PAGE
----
Dir: Emir Kusturica. Fr-Serb. 2007. 140mins
'Never knowingly understated' continues to be the motto of Serbian madcap director Emir Kusturica. All the usual ingredients are present in Promise Me This, the latest knockabout episode of Emir's Balkan Follies - manic overacting, slapstick, wildly cartoonish characters and the usual menagerie of hapless animals (this time including cats, goats, a cow, a warthog and a turkey in a bonnet).
The formula has long seemed overworked, but at least this time Kusturica goes to work with more brio than in his previous Life Is A Miracle. A knockabout comedy rather in the vein of his 1998 film Black Cat, White Cat, Promise Me This could suffer commercially by its lack of the political dimension that made Kusturica's 1995 Cannes Palme d'Or winner a must-see film, but his fans internationally - especially his devoted following in France - will be happy to see him operating on lively form, even if there are no surprises.
A coming -of -age story with a dash of Jack And The Beanstalk, Promise Me This is the story of adolescent Tsane (Milovanovic) who lives in the country with his cow Cvetka and his eccentric grandfather (Bercek). Grandpa is trying to restore an Orthodox church, in between inventing outlandish Heath Robinson-style domestic contraptions (giving the film its best comic moments, and a touch of Wallace and Gromit).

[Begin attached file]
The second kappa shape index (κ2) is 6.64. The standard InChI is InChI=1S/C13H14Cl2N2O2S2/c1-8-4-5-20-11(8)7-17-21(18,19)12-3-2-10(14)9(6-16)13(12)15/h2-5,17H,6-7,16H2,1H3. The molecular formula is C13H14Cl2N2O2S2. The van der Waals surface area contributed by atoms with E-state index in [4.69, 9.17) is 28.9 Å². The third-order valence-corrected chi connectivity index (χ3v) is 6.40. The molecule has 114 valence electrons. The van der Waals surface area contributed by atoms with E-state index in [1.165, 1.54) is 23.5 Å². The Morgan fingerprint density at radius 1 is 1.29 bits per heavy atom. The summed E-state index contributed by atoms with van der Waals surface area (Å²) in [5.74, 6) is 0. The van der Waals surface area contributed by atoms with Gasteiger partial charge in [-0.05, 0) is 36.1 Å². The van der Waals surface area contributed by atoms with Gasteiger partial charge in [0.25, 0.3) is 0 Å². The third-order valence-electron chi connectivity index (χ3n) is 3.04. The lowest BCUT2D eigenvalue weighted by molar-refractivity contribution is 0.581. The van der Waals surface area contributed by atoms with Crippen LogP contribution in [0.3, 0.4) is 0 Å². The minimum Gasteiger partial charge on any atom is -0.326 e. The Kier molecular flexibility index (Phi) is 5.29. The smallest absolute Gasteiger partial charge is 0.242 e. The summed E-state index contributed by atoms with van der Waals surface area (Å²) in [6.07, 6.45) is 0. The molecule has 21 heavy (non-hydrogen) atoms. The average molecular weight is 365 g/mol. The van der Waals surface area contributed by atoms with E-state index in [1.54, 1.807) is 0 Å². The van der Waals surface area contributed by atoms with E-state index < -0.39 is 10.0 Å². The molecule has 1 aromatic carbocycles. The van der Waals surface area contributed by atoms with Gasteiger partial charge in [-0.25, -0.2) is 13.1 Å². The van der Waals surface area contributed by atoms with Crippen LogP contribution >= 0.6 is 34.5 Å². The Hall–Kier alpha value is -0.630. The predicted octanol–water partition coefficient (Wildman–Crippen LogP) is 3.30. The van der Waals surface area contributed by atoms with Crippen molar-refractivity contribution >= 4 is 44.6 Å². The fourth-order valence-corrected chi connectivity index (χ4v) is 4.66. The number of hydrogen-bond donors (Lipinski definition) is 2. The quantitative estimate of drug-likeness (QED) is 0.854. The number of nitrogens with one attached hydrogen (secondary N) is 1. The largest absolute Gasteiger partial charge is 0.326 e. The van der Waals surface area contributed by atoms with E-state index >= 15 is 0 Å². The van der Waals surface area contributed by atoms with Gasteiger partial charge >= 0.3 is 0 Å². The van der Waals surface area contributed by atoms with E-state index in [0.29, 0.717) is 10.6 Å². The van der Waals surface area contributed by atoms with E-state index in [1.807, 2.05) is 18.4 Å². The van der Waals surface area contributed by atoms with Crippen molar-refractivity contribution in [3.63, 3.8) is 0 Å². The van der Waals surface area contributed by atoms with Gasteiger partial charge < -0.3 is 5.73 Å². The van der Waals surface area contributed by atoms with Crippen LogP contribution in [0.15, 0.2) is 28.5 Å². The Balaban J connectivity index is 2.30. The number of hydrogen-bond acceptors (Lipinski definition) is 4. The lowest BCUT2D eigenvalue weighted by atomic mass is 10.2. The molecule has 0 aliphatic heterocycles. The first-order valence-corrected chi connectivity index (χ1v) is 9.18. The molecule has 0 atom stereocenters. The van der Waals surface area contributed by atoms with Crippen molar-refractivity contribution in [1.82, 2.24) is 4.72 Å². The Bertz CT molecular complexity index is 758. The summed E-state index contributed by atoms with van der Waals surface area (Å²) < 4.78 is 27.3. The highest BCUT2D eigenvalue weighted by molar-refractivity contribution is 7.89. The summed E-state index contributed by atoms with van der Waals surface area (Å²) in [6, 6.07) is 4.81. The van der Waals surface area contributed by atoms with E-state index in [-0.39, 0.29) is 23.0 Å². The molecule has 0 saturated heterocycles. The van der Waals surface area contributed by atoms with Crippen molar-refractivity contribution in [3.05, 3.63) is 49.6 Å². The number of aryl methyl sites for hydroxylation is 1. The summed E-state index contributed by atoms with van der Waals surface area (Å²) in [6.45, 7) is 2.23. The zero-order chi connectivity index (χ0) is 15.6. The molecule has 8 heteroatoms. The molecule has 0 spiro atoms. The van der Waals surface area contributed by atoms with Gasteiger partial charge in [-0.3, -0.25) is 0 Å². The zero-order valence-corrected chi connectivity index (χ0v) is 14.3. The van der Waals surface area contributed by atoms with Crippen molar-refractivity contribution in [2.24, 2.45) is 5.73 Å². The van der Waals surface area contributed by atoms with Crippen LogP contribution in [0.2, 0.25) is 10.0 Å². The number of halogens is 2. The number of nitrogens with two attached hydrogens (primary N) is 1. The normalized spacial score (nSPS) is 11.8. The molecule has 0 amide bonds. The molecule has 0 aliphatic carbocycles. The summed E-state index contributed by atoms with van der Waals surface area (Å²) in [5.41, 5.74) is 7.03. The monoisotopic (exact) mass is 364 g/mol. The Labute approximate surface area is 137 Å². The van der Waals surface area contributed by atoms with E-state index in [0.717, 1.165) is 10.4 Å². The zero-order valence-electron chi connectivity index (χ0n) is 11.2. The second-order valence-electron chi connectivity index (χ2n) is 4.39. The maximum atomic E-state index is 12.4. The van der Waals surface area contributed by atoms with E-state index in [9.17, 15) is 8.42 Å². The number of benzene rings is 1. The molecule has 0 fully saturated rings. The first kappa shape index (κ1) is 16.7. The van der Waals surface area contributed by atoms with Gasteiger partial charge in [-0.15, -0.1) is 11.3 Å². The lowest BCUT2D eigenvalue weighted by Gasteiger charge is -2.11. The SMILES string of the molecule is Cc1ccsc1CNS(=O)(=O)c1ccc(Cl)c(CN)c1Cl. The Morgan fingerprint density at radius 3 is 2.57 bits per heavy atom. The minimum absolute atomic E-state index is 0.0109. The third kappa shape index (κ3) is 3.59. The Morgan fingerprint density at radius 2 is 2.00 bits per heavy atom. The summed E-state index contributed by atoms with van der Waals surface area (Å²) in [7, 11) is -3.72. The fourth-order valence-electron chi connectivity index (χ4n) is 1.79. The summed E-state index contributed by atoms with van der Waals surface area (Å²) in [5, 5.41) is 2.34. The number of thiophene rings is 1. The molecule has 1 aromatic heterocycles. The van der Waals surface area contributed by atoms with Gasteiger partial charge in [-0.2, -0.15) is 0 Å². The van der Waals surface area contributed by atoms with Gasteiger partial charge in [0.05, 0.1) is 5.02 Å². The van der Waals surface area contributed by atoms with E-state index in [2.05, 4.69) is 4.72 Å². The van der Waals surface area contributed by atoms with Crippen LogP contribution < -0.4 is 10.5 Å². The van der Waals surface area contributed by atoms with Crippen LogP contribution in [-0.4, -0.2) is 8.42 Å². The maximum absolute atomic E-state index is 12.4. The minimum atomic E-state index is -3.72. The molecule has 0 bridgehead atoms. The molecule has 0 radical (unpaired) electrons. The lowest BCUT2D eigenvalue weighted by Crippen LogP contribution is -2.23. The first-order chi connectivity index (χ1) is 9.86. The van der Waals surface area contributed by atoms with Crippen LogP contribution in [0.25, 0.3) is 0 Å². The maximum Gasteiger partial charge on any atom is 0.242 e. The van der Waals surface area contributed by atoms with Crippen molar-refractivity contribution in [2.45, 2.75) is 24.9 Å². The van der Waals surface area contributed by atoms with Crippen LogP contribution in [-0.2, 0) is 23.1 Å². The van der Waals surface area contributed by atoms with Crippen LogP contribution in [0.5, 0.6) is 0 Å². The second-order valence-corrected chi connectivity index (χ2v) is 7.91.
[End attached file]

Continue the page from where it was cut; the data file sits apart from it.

Thinking of his imminent death, he sends Tsane off to the big city, with the cow and three promises to fulfill: bring back an Orthodox icon, buy a souvenir, and find a bride for himself. No sooner does Tsane hit the big city than the cow is stolen by a band of crooks headed by speculator Bajo (Kusturica regular Manojlovic), and falls for the lovely Jasna (Petronijevic), whose teacher mother doubles as a hooker in Bajo's brothel.
Tsane gets the cow back with the help of two goonish demolition experts (one played by the director's son Stribor, who also composed the film's score), and events proceed more than boisterously, with a rate of pratfalls and brickbats that would seem excessive in a Three Stooges short. Things end in buoyant style with two weddings, a funeral and a shootout.
Kusturica's taste for the grotesque and the strident hasn't abated over the years, nor has his somewhat questionable sense of humour: whichever way you look at it, forcible castration, even of an outright baddie, is no laughing matter. It's also an aggressively macho film - the film is essentially about an innocent losing his virginity - but that's par for the course with Kusturica. Leads Petronijevic and Milovanovic show a candid good humour and gentle energy among all the lunacy, and DoP Milorad Glusica gives the colours an appealing warmth.
Stribor Kusturica also contributes a livelier and more varied score than Kusturica films have had in a while, although the oompah factor is as high as ever. There are few surprises here, and non-aficionados will still have ample cause to grind their teeth - but they certainly won't be bored.
France 2 Cinema
Canal +/TPS Star
from a story by
Svetolik Mica Zajc